ASU students spread the word about helping disaster relief
Devastation from the recent earthquake in Nepal has brought the need for more efficient global disaster relief to the forefront. But what is the best way to help?
Graphic design students in Arizona State University’s visual communication studio IV course want to spread the message: Despite what some may think, cash donations are actually best.
They designed public service announcements, and four of those students were among six total student finalists from across the country in the 2015 Public Service Announcements for International Disasters (PSAid) contest. The annual competition is sponsored by the U.S. Agency for International Development Center for International Disaster Information (USAID CIDI), which educates the public about the best ways to help survivors of disaster events.
Those ASU students are:
• Katherine McNamara, first place, broadcast, “Donation Machine” (see video at end of story)
• Victoria Howell, third place, broadcast, “Myth vs. Fact” (see video at end of story)
• Dillon Johnson, first place, print, “Symbols of Relief”
• Stephanie McNicol, third place, print, “Make the Biggest Impact”
As is evidenced by its name, “Myth vs. Fact,” Howell wanted her video to dispel certain myths about disaster-relief donations.
“Something like a pack of water bottles that costs very little when purchased can end up costing a couple hundred dollars once it is sent, transported, received and distributed,” all activities that cost money, she said.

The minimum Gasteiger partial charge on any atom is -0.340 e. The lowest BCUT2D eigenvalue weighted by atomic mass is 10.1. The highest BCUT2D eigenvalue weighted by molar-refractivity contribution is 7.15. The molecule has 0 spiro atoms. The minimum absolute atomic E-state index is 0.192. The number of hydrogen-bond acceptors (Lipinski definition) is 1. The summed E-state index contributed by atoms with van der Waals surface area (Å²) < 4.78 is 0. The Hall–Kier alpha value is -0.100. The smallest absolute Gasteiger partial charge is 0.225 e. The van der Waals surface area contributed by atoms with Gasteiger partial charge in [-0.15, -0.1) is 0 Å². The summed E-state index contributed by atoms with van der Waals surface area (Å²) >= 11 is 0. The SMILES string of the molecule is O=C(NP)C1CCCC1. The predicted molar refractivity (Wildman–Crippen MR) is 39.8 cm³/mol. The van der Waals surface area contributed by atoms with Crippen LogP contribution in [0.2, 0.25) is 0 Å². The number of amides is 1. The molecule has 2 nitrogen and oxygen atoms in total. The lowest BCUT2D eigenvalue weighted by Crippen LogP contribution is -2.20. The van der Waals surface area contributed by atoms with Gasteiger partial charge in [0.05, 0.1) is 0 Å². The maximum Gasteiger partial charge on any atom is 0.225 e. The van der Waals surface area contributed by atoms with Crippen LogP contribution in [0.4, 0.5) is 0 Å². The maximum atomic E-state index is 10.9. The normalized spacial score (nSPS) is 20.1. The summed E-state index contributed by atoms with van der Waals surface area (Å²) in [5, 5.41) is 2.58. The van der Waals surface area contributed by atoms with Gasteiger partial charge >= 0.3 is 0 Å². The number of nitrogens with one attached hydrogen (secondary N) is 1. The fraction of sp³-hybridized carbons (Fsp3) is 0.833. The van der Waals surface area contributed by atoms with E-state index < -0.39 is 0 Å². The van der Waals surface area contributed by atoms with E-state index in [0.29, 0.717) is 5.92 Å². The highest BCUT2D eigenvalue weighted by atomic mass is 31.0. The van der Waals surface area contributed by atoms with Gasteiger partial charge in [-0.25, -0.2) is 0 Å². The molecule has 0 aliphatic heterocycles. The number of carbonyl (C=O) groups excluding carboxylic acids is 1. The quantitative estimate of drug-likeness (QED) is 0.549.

McNicol enjoyed participating in the competition not just for the opportunity to inform the public about disaster relief, but because “it's a great experience for [us] students … we treat this like a client project. We get to Skype with the people involved in the PSAid competition and ask questions.”
The course is co-taught by Lisa Peña, instructor in the Design School, part of ASU’s Herberger Institute for Design and the Arts; John Mahon, faculty associate in the Design School; and Jarred Elrod, a graphic designer with ASU Wellness.
"My colleagues and I are extremely proud of our students," said Peña. "In the past, we have consistently won in the print and/or video categories for PSAid. However, this year, due to the recent events in Nepal, our students have gained a better understanding of how their work can affect communities near and far."
In its 10th year, PSAid has generated hundreds of broadcast and print public-service announcements about practicing “Smart Compassion” in support of international disaster relief. A core tenet of Smart Compassion is that monetary donations to relief organizations do more good for disaster survivors with greater speed and sensitivity than do unsolicited material donations.
“For the past decade, the PSAid competition has increased awareness among Americans that monetary donations to relief organizations provide the greatest help to survivors,” said Juanita M. Rilling, director of USAID CIDI. “The winners of this year’s competition have done a masterful job of illustrating that ‘Cash is Best.’”
The winning PSAs will be distributed through broadcast and cable outlets nationwide. All entries from this year and from prior years may be viewed on the PSAid competition website.
Want to know how specifically to help in Nepal? Visit the USAID CIDI website.